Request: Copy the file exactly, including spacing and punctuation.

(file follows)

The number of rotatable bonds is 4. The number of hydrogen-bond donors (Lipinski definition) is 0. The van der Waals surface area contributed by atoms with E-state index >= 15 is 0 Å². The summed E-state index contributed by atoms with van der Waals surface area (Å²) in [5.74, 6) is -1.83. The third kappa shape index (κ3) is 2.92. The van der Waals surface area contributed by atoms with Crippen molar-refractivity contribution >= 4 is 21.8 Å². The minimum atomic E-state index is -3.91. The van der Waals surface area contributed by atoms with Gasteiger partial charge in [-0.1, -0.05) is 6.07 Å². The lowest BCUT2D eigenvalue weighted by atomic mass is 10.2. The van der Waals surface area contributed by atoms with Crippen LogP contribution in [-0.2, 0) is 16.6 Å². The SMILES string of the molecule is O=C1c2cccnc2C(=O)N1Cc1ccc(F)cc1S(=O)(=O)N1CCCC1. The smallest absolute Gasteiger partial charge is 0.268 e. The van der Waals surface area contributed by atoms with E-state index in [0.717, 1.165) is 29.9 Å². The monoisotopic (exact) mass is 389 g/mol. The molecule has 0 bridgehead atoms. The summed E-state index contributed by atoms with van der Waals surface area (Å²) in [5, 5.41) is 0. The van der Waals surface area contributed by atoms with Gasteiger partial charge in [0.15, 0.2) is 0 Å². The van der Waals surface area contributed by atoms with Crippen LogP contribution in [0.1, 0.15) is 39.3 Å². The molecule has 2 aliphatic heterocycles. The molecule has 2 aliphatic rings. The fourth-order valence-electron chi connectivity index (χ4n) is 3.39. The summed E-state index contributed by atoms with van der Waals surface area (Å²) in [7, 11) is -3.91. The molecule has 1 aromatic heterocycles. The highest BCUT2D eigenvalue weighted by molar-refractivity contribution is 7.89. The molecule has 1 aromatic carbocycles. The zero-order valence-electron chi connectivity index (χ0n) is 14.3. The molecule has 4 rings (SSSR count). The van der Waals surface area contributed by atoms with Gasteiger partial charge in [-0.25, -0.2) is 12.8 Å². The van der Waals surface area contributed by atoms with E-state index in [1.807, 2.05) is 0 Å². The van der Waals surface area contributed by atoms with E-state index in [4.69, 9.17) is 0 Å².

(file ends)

The number of rotatable bonds is 4. The number of hydrogen-bond donors (Lipinski definition) is 0. The van der Waals surface area contributed by atoms with E-state index >= 15 is 0 Å². The summed E-state index contributed by atoms with van der Waals surface area (Å²) in [5.74, 6) is -1.83. The third kappa shape index (κ3) is 2.92. The van der Waals surface area contributed by atoms with Crippen molar-refractivity contribution >= 4 is 21.8 Å². The minimum atomic E-state index is -3.91. The van der Waals surface area contributed by atoms with Gasteiger partial charge in [-0.1, -0.05) is 6.07 Å². The lowest BCUT2D eigenvalue weighted by atomic mass is 10.2. The van der Waals surface area contributed by atoms with Crippen LogP contribution in [-0.2, 0) is 16.6 Å². The SMILES string of the molecule is O=C1c2cccnc2C(=O)N1Cc1ccc(F)cc1S(=O)(=O)N1CCCC1. The smallest absolute Gasteiger partial charge is 0.268 e. The van der Waals surface area contributed by atoms with E-state index in [0.717, 1.165) is 29.9 Å². The monoisotopic (exact) mass is 389 g/mol. The molecule has 0 bridgehead atoms. The summed E-state index contributed by atoms with van der Waals surface area (Å²) in [5, 5.41) is 0. The van der Waals surface area contributed by atoms with Gasteiger partial charge in [0.15, 0.2) is 0 Å². The van der Waals surface area contributed by atoms with Crippen LogP contribution in [0.1, 0.15) is 39.3 Å². The molecule has 2 aliphatic heterocycles. The molecule has 2 aliphatic rings. The fourth-order valence-electron chi connectivity index (χ4n) is 3.39. The summed E-state index contributed by atoms with van der Waals surface area (Å²) in [7, 11) is -3.91. The molecule has 1 aromatic heterocycles. The highest BCUT2D eigenvalue weighted by molar-refractivity contribution is 7.89. The molecule has 1 aromatic carbocycles. The zero-order valence-electron chi connectivity index (χ0n) is 14.3. The molecule has 4 rings (SSSR count). The van der Waals surface area contributed by atoms with Gasteiger partial charge in [-0.25, -0.2) is 12.8 Å². The van der Waals surface area contributed by atoms with E-state index in [1.807, 2.05) is 0 Å². The van der Waals surface area contributed by atoms with E-state index in [4.69, 9.17) is 0 Å².